• In September, in partnership with Science Europe, we released a comparative investigation of research collaboration and researcher mobility patterns among states in the US and countries in Europe, based on our Scopus data, which addresses the growing interest in research as a primarily collaborative field.
• In November, Elsevier was invited to participate in the opening ceremony launching the EU-Russia Year of Science 2014 promoting collaboration between these two neighbors.
• In this region specifically, we have worked successfully with the governments of several individual countries—including Turkey, Azerbaijan, and Russia—to help improve their visibility on the global research landscape. As a result, these countries are able to improve their research quality, obtain more funding, and create more science jobs.
• And finally, here in Kazakhstan, we have been working closely with the research community for about two years. Since 2012, we have held over 150 events in Kazakhstan, including pro bono user trainings and author workshops, which are conducted by freelance experts all over the country every month. In 2014, we plan to hold 100 more such events.
I am humbled to note that despite the economic difficulties of recent years, our partners have consistently chosen to continue their use of our products and services—a testament, I believe, to the quality and mutual benefits of those partnerships.
Given the constraints of the financial crisis, I’d like to express my particular appreciation to the consortium members and the Ministry of Education and Science for their continued support of the valuable partnership between Elsevier and Kazakhstan through the signature of this national license for Scopus. The degree to which you clearly value a thriving scientific culture as an economic necessity is a heartening demonstration of your forward-looking attitude and of your determined path towards the Kazakhstan 2050 Strategy goal of becoming a top knowledge economy by 2050. The benefits of this strategy are already paying off: as of 2013, Kazakhstan leads the CIS region in publication output, and I am confident that with your continued efforts, you will be able to reach the goals outlined by your president last month in his State of the Nation Address.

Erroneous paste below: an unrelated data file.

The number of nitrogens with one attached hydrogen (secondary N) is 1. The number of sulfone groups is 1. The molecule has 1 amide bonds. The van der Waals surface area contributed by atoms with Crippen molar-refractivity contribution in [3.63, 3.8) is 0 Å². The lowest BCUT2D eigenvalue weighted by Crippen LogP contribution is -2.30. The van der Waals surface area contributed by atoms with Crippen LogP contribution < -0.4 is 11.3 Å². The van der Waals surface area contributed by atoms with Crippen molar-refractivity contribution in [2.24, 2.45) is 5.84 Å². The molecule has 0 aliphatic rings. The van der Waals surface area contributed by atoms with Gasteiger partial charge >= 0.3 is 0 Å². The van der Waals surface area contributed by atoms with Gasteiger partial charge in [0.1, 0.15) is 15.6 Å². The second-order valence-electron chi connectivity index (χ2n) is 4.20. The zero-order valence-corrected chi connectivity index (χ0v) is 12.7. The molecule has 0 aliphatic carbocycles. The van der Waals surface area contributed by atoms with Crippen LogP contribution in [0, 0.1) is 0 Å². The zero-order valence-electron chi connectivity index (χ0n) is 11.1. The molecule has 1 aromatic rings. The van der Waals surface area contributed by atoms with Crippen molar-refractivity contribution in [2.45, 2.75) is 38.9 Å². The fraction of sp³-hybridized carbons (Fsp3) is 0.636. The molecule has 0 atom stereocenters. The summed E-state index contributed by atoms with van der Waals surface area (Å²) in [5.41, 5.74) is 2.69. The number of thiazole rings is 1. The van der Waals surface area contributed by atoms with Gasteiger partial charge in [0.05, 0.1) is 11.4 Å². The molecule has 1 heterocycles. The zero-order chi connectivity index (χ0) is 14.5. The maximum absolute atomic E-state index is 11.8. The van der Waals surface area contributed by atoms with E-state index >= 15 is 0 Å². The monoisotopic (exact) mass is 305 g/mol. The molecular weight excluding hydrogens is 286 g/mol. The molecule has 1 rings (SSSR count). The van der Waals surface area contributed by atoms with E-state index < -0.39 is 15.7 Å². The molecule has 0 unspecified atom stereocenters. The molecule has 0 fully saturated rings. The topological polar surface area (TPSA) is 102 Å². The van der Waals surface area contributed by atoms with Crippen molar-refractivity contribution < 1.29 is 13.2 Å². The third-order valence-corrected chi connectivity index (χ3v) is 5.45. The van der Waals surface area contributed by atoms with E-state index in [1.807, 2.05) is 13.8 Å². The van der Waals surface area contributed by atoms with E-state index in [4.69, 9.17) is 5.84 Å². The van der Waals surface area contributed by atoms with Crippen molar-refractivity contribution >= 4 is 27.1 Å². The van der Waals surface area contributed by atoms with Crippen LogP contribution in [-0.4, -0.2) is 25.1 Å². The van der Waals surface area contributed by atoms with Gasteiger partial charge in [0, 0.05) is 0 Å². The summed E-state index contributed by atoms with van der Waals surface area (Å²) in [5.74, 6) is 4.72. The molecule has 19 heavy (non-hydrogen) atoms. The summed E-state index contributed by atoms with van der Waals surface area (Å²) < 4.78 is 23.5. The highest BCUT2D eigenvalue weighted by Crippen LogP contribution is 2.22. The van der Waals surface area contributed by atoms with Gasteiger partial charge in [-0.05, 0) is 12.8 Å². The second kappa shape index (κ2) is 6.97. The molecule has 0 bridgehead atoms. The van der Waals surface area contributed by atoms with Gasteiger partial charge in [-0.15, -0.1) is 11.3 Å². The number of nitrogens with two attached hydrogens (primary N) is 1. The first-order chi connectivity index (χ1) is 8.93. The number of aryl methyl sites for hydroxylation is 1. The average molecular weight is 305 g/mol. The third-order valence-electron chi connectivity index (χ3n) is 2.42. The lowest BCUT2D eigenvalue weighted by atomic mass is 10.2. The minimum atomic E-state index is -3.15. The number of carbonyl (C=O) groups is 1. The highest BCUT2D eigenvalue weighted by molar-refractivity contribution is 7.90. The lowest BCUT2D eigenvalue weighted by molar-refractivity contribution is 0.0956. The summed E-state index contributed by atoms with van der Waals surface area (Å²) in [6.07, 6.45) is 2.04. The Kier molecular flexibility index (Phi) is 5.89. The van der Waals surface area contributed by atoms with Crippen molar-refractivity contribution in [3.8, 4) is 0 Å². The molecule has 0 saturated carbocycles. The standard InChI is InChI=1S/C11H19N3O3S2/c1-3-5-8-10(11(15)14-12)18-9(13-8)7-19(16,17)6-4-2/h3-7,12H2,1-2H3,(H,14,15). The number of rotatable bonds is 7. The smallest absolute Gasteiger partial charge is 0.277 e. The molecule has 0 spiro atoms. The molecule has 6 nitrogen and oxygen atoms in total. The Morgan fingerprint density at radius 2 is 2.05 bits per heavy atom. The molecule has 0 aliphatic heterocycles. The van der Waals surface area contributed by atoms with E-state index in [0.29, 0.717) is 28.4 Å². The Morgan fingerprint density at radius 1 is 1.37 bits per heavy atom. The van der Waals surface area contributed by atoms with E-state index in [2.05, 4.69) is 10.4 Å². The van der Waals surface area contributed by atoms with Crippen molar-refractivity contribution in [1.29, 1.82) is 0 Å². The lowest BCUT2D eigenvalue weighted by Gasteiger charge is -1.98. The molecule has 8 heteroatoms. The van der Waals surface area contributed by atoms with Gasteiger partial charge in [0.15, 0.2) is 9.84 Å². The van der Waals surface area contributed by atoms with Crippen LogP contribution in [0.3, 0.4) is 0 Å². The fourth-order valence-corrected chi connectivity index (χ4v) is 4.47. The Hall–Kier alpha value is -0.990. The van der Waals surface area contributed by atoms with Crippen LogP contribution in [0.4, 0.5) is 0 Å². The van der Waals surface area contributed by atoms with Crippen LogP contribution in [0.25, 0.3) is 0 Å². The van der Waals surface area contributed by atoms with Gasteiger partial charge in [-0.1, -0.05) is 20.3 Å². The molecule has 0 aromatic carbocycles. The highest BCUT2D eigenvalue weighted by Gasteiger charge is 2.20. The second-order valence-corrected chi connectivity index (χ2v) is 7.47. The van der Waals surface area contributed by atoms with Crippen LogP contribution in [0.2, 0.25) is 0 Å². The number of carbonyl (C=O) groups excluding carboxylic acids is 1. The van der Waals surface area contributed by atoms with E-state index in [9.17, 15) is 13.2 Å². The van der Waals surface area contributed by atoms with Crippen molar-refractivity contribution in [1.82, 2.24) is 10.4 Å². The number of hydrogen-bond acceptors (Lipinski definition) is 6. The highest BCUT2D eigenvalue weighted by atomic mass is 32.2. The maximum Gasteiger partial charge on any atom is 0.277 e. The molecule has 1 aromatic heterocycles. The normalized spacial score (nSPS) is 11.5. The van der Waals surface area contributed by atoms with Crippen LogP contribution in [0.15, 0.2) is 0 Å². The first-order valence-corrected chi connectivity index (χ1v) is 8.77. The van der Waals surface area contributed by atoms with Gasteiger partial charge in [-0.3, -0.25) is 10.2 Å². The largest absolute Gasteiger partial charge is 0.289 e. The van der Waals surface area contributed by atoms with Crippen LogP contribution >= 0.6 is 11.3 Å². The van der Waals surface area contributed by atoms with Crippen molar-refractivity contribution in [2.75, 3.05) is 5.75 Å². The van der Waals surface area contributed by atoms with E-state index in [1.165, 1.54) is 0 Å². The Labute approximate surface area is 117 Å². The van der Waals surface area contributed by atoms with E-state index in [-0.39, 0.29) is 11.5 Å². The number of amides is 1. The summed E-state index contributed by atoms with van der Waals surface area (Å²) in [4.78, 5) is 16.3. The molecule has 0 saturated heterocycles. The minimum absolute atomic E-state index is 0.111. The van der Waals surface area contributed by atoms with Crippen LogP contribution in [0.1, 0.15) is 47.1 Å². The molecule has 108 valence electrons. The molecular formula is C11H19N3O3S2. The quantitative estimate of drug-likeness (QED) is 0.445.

I’d like to make one last point before returning the floor to Professor Zhurinov. At Elsevier, we feel that, as publishers, we are not the main event in research. Rather, we are supporting actors, here to make sure researchers and research executives get what they need, when they need it, as quickly and accurately as possible. It is our close partnership with stakeholders in the research community that informs the development of our products and services – not the other way around. Through these interactions, we’ve gained in-depth understanding of the trends that are revolutionising the research landscape, which allows us to work in the backdrop to provide the best tools to support the research community. We are not the ones doing the research or making the decisions: we are simply here to facilitate this important work, and that, for us, is a role we are extremely proud of.
I am thrilled to have this opportunity today to celebrate the growing collaboration between Elsevier and Kazakhstan. We believe in the inherent strength of Kazakhstani scholarship and the deep-rooted culture of innovation in this country. I want to assure you that we at Elsevier are committed to making sure the important work of the Kazakhstani research community takes its deserved place on the international research landscape. I’d like to end by borrowing from President Nazerbayev’s speech last month when I emphasize to you that in our mission to support research and development in Kazakhstan, we at Elsevier see our partnership with your country as one of a “common goal, common interests, [and a]common future.”
Thanks very much for your time.